Rene M. J. van den Wijngaard

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BACKGROUND In irritable bowel syndrome (IBS), familial clustering and transfer across generations may largely depend on environmental factors but this is difficult to establish in the human setting. Therefore, we aimed to set up a relevant animal model. We investigated whether susceptibility to stress induced visceral hypersensitivity in maternally(More)
Irritable bowel syndrome is in part characterized by an increased sensitivity to colonic distension. Stress is an important trigger factor for symptom generation. We hypothesized that stress induces visceral hypersensitivity via mast cell degranulation and transient receptor ion channel 1 (TRPV1) modulation. We used the rat model of neonatal maternal(More)
BACKGROUND Early life trauma can predispose to increased visceral pain perception. Human neuroimaging studies emphasize that altered brain processing may contribute to increased visceral sensitivity. The aim of our study was to evaluate brain responses to painful visceral stimuli in maternal-separated rats before and after acute stress exposure in vivo. (More)
Stress plays an important role in the development of visceral hypersensitivity, a key mechanism underlying the pathophysiology of the irritable bowel syndrome. Visceral sensitivity in rats is generally assessed under restrain conditions. To avoid this potential stress factor, we developed a model using implanted radio telemetry for remote measurement of the(More)
BACKGROUND The histamine-1 receptor (H1R) antagonist ketotifen increased the threshold of discomfort in hypersensitive IBS patients. The use of peripherally restricted and more selective H1R antagonists may further improve treatment possibilities. We examined the use of fexofenadine and ebastine to reverse post-stress visceral hypersensitivity in maternally(More)
OBJECTIVE Smoking is generally accepted as a factor that affects the disease course in inflammatory bowel disease patients. Whether these effects can be contributed to the immunomodulatory effects of nicotine via nicotinic acetylcholine receptor (nAChR) activation is unclear. As previous data suggest that the α7 nicotinic acetylcholine receptor (CHRNA7) and(More)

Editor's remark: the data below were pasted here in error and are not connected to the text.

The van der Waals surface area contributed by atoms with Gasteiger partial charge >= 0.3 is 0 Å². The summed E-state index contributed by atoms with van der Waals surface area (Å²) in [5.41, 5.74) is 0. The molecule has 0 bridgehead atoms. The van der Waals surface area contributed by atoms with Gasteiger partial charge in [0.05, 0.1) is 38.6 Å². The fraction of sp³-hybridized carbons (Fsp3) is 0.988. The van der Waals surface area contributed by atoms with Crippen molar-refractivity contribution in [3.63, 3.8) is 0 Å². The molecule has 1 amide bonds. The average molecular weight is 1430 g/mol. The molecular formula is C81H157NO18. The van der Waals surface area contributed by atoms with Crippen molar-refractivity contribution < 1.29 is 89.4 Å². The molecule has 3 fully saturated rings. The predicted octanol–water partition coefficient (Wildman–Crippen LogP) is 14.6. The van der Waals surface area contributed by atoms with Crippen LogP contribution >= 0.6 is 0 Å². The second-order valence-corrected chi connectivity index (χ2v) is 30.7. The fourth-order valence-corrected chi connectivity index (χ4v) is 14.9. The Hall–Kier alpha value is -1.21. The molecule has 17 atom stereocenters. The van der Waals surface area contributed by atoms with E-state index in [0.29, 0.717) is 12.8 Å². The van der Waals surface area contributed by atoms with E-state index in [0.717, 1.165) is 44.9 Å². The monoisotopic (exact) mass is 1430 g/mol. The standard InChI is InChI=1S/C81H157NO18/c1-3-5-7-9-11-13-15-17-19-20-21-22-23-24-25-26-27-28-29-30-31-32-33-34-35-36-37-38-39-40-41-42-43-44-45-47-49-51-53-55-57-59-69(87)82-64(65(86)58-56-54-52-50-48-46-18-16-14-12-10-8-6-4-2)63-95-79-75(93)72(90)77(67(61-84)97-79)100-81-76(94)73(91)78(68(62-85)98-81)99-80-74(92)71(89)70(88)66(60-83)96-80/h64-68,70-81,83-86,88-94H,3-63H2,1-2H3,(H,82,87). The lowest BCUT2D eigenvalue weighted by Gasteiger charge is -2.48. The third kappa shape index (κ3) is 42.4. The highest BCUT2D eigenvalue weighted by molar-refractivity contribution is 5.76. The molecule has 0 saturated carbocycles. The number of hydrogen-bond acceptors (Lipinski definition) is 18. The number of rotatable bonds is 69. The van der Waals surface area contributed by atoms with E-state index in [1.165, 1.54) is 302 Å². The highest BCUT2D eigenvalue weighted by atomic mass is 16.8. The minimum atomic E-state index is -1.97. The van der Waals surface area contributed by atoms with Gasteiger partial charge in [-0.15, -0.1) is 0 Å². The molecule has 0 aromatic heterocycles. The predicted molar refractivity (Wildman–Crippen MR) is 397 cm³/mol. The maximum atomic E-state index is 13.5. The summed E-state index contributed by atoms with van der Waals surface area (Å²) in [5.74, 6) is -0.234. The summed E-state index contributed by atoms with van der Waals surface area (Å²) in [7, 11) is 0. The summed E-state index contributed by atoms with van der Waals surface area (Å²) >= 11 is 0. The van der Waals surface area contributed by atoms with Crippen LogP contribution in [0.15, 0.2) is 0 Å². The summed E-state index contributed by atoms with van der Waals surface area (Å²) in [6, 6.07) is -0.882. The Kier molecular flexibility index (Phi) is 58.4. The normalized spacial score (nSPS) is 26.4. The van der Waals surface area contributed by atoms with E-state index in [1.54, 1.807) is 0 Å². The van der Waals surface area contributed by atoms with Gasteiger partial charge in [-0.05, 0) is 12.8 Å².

BACKGROUND Abdominal surgery involving bowel manipulation commonly results in inflammation of the bowel wall, which leads to impaired intestinal motility and postoperative ileus (POI). Mast cells have shown to play a key role in the pathogenesis of POI in mouse models and human studies. We studied whether mast cells contribute to the pathogenesis of POI by(More)
BACKGROUND Visceral hypersensitivity to distension is thought to play an important role in the pathophysiology of the irritable bowel syndrome (IBS). Cannabinoids are known to decrease somatic pain perception, but their effect on visceral sensitivity in IBS remains unclear. Therefore, we evaluated the effect of the mixed CB(1) /CB(2) receptor agonist(More)
Transient receptor ion channel 1 (TRPV1) is a nociceptor involved in visceral hypersensitivity. Aminoglycosides like neomycin are not only potent antibiotics but in vitro data suggest that neomycin also acts as a TRPV1-antagonist and alleviates somatic pain responses. To what extent neomycin reduces visceral hypersensitivity remains unknown. Therefore, we(More)
BACKGROUND Acute stress-induced hypersensitivity to colorectal distention was shown to depend on corticotropin releasing factor (CRF)-induced mast cell degranulation. At present it remains unclear whether CRF also induces chronic poststress activation of these cells. Accordingly, the objective of this study was to compare pre- and poststress CRF-receptor(More)